The United Kingdom had retained stricter animal testing standards than required by the European Union Directive since last year. Lynne Featherstone said in 2012 that the special protection for animals such as dogs, cats and primates would be maintained. Featherstone also stated that a system that is centralized for approving research licenses will still continue. These statements were welcomed by the animal welfare organizations and the research community. But Barney Reed, senior scientific officer for RSPCA, stated that he was concerned that the government was primarily prepared to accept EU regulations which would have allowed smaller cage sizes, the use of less humane killing processes and the watering down of the powers of ethics committees which overlook animal research. “It’s been unfortunate that we’ve had to battle for 18 months to pretty much stand still and maintain the standards that we currently have,” he told BBC news in May, 2012.
Fast forward to this year, March 11- EU now completely bans sale of all animal-tested cosmetics. A complete ban of selling cosmetics that involved animal testing has taken effect in Europe. This ban will apply to new cosmetics and their ingredients sold in all European countries, regardless of which place in the world, may it be from a non-European country, the testing of animals were carried out.
The twenty seven European countries have had the ban on animal testing since the year 2009 but the EU Commission is now asking Europe’s trading partners to follow suit. Animals such as mice and rats are used for more than 50% of all the laboratory animal tests carried out in Europe. Lobbyists of Animal rights said that EU officials have eventually listened to the people. BUAV, an anti-vivisection group and European Coalition to End Animal Experiments or ECEAE stated that they spent more than two decades campaigning on the issue of animal testing and had celebrities such as Morrissey, Sienna Miller and Sir Paul McCartney enlisted to their cause. The two groups congratulated the EU Commission for putting the ban into effect after so many years. BUAV said many countries around the world still test on animals and the group is now working on pressing for a global ban.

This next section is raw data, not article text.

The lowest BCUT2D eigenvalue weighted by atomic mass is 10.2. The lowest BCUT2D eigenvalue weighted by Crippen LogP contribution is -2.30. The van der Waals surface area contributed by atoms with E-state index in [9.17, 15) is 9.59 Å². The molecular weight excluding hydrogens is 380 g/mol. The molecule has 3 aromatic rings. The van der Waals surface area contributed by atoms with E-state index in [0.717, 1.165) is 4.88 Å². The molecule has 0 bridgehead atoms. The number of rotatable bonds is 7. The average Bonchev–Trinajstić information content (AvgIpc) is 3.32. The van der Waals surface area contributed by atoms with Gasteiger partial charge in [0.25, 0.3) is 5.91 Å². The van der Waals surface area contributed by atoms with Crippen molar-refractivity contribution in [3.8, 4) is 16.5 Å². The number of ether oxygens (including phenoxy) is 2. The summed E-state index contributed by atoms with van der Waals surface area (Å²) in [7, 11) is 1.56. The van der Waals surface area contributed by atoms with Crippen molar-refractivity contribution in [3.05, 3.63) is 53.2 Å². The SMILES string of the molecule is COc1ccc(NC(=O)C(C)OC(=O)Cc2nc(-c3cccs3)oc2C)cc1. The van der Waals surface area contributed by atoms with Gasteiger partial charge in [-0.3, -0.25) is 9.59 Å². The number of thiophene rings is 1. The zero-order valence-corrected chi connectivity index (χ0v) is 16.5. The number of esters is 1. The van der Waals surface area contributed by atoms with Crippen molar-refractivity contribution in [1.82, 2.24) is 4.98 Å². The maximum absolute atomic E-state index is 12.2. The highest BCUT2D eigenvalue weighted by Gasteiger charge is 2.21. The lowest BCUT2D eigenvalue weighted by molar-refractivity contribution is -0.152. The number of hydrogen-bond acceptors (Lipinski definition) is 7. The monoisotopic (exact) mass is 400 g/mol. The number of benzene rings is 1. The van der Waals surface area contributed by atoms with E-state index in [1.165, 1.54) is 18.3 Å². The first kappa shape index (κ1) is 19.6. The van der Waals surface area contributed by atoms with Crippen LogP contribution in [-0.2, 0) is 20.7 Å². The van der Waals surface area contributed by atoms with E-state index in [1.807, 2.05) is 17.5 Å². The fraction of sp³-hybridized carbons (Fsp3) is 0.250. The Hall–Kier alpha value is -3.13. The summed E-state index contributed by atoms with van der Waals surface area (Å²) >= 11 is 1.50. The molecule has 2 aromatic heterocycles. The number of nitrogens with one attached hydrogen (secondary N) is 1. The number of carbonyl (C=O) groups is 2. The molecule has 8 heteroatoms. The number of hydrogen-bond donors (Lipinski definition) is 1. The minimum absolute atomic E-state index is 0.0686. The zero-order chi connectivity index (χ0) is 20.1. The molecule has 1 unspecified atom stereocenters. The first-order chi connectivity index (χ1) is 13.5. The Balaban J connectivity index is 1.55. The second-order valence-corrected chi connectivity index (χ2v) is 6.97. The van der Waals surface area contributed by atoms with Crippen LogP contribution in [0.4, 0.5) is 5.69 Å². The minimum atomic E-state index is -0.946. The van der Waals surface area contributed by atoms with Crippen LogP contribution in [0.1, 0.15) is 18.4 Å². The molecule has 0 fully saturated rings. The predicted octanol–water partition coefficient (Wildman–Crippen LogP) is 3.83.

Cosmetic firms were allowed to continue testing on animals for more complex human health effects such as toxicity that may lead to serious ailments such as cancer, despite Europe’s 2009 ban. Those types of tests have now come to a ban as well this year. EU Commissions have been working with industries to develop a wider range of alternatives to animal testing. EU Commissions have allocated 238 million euros for the year 2007-2011 for the research. Cosmetic companies, however, are highly concerned that the ban may place Europe at a competitive disadvantage in the global market. “By implementing the ban at this time, the European Union is jeopardizing the industry’s ability to innovate,” said Bertil Heerink, chief of Cosmetic Europe.
Professor Roger Lemon, a medical researcher from the University College London and also the spokesman for the campaign organization Understanding Animal Research, said Europe had the highest welfare standards in the world for animal experimentation. “We applaud the Home Office decision to hold on to those high standards.”